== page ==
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5 Horror Movies You Should Watch If You Dislike the Horror Genre

Sometimes I giggle at the fact that two people who hate horror movies somehow created a daughter who has developed a fondness for the non-gory types of it. I have no idea where my appreciation for getting scared comes from, but it’s one of the few ways in which I’m nothing at all like either one of my parents.

Will my mom and dad be tempted to give any of these films a chance after reading this post? I’m not sure, but here are 5 movies I’d recommend to them and to anyone else who isn’t a fan of the typical horror slash flick. There are horror movies out there that break the stereotypes about this genre, and some of them are truly excellent stories.

The true appeal of these films to me lies in the questions they ask the audience to answer about grief, regret, humour, friendship, and love. A story doesn’t have to be a happy one in order for it to make me see the world in a different light or question some of the assumptions I’ve made about life works in the past.

I’ll include a gore rating on a scale of 10 for each of them so you’ll know which ones to avoid if you truly can’t stand any blood at all.

 

 

 

 

 

 

 

 

 

The Babadook (2014) Gore rating: 0/10.

Years before this tale began, the main character’s husband was killed in a car accident while she was enroute to the hospital to give birth to their son. The storyline picked up years later while she is struggling to raise their son, who has behaviour problems, alone. The Babadook was a monster who soon moved into their home and couldn’t be dislodged no matter how hard they tried to make him go away.

This isn’t your typical horror movie. In fact, it has a lot more to do with grief than it does with anyone harming or being harmed by a supernatural creature.

My first experience with grief happened when my grandmother died. I was seven when she passed away, and it was the first time in my life I realized that I and everyone I loved was going to die someday.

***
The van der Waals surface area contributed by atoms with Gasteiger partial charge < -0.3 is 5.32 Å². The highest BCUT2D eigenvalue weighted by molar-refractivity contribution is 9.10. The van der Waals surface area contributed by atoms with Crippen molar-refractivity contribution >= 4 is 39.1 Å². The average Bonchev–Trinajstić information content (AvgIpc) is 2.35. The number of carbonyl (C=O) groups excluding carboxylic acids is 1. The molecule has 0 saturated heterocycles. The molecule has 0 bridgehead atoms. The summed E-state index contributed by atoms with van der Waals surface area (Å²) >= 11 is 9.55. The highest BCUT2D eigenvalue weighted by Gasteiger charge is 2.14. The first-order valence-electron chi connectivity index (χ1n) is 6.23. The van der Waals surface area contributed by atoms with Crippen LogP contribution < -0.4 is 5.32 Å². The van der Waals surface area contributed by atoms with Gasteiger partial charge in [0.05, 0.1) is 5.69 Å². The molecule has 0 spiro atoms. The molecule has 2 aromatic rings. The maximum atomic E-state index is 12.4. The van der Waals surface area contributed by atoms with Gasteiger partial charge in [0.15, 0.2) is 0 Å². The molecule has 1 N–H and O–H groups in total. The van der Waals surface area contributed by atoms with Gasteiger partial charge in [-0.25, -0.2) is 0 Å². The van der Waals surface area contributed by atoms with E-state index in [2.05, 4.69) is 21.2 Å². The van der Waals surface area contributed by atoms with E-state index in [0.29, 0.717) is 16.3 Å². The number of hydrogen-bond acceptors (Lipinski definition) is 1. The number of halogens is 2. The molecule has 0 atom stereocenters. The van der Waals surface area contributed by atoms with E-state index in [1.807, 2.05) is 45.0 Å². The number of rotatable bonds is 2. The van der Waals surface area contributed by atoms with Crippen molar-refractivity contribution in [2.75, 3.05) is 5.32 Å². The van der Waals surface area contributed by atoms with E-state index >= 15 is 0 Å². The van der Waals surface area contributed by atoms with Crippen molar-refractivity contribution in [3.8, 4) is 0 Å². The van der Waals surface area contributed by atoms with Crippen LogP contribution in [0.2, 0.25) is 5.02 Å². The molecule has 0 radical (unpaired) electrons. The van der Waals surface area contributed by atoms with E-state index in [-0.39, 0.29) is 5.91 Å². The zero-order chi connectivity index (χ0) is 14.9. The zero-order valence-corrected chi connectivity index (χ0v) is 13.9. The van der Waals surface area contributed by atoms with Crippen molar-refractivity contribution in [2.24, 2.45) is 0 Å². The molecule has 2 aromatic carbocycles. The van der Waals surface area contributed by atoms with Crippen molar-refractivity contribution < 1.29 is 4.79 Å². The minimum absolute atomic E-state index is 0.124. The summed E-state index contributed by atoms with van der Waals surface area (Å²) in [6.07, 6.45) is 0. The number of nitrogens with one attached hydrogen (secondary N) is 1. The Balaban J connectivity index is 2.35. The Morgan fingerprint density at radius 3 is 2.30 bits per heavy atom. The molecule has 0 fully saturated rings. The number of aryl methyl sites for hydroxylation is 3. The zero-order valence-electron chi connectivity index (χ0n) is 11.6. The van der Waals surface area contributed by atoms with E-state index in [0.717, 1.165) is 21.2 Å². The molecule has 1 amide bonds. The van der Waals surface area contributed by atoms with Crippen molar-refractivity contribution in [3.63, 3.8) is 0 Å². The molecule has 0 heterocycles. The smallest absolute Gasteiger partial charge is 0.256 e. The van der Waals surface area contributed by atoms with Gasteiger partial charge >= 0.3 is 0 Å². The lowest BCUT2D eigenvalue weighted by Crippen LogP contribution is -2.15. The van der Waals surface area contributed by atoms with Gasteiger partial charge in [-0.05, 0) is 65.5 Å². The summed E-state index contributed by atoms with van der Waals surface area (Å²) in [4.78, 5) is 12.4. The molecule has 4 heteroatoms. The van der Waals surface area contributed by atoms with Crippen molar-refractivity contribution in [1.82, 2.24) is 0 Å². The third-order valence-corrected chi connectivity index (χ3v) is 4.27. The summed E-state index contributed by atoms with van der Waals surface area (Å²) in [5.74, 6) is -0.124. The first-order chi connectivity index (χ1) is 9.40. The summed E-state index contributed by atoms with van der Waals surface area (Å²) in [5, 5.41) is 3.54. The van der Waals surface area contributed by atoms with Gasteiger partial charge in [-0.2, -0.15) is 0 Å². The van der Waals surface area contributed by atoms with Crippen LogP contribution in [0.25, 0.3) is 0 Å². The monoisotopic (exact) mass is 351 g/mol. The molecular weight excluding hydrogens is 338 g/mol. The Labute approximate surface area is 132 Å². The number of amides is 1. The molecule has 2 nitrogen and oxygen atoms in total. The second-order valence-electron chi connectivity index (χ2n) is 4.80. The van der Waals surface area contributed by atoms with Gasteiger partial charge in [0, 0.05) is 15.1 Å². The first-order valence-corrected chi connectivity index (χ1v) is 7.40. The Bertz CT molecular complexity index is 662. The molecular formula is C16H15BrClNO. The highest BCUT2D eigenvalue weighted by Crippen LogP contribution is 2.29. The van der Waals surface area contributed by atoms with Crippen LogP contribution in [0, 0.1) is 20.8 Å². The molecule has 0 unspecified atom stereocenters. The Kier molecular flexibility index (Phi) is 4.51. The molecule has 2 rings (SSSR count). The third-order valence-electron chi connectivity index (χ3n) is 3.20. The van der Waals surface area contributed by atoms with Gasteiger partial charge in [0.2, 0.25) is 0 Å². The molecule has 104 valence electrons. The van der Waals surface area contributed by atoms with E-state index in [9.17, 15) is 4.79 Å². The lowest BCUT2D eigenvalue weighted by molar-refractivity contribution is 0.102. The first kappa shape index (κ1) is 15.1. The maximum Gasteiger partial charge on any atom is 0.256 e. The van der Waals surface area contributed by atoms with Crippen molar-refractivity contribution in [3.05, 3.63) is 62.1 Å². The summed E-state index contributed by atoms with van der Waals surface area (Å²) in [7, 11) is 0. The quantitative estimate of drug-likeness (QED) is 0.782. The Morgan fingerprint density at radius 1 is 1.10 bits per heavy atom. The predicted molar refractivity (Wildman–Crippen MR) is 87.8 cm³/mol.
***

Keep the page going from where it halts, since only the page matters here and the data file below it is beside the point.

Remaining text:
What I love the most about this film was how it explored all of the ways grief interrupts a family’s daily routine. You only need to bury a loved one once, but you’ll be faced with their loss over and over again over the coming days, weeks, months, and years. There is no escaping these moments, and they will often pop up on otherwise good days when you least expect them to.

How, then, do you live with the shadow of grief – or The Babadook – always with you? When you discover the answer to this question, you’ll know why I love this film so much.

 

 

 

 

 

 

 

 

 

Coraline (2009) Gore rating: 0/10.

When a little girl opened a secret door in her home, she discovered a parallel world that was surprisingly similar to our own at first glance. It was only when she met the hidden members of that world that she discovered it’s dark secrets.

Not everyone is as who they appear to be when you first meet them. Sometimes they surprise you in wonderful ways, and at other times they reveal scary sides of themselves. I loved the fact that a kids movie addressed this so openly. It isn’t something I’d recommend to young children, but the storytelling is perfectly creepy for older kids.

The price Coraline would have had to pay to stay in the other world was a nice touch as well. Telling you what it was would give away too many spoilers, but it was exactly the right amount of horror for this age group.

 

 

 

 

 

 

 

 

 

 

The Others (2001). Gore rating: 0/10.

This is my favourite ghost movie of all time. The plot followed a woman who was living in an old house with her two young children while awaiting news of the fate of her husband, a soldier. After doors began to unlock themselves and the curtains in certain rooms began to get flung open when no one was near them,  she soon became convinced the house was haunted.

Not only was the storytelling top-notch, but I loved the questions The Others asked the audience to ponder. What happens when you can no longer trust your own memory? How should a parent react to a child who is beginning to develop his or her own ideas about how the world works? How do you communicate with a ghost who refuses to acknowledge your existence? How long would you wait for someone you loved who may or may not even still be alive?

 

 

 

 

 

 

 

 

 

 

Let the Right One In (2008). Gore rating: 3/10.

Vampires are supposed to be many things: violent; bloodthirsty; unnaturally strong; immortal. This one happens to be a petite 12-year-old girl named Eli. After the main character befriended her, all of her secrets began to be revealed.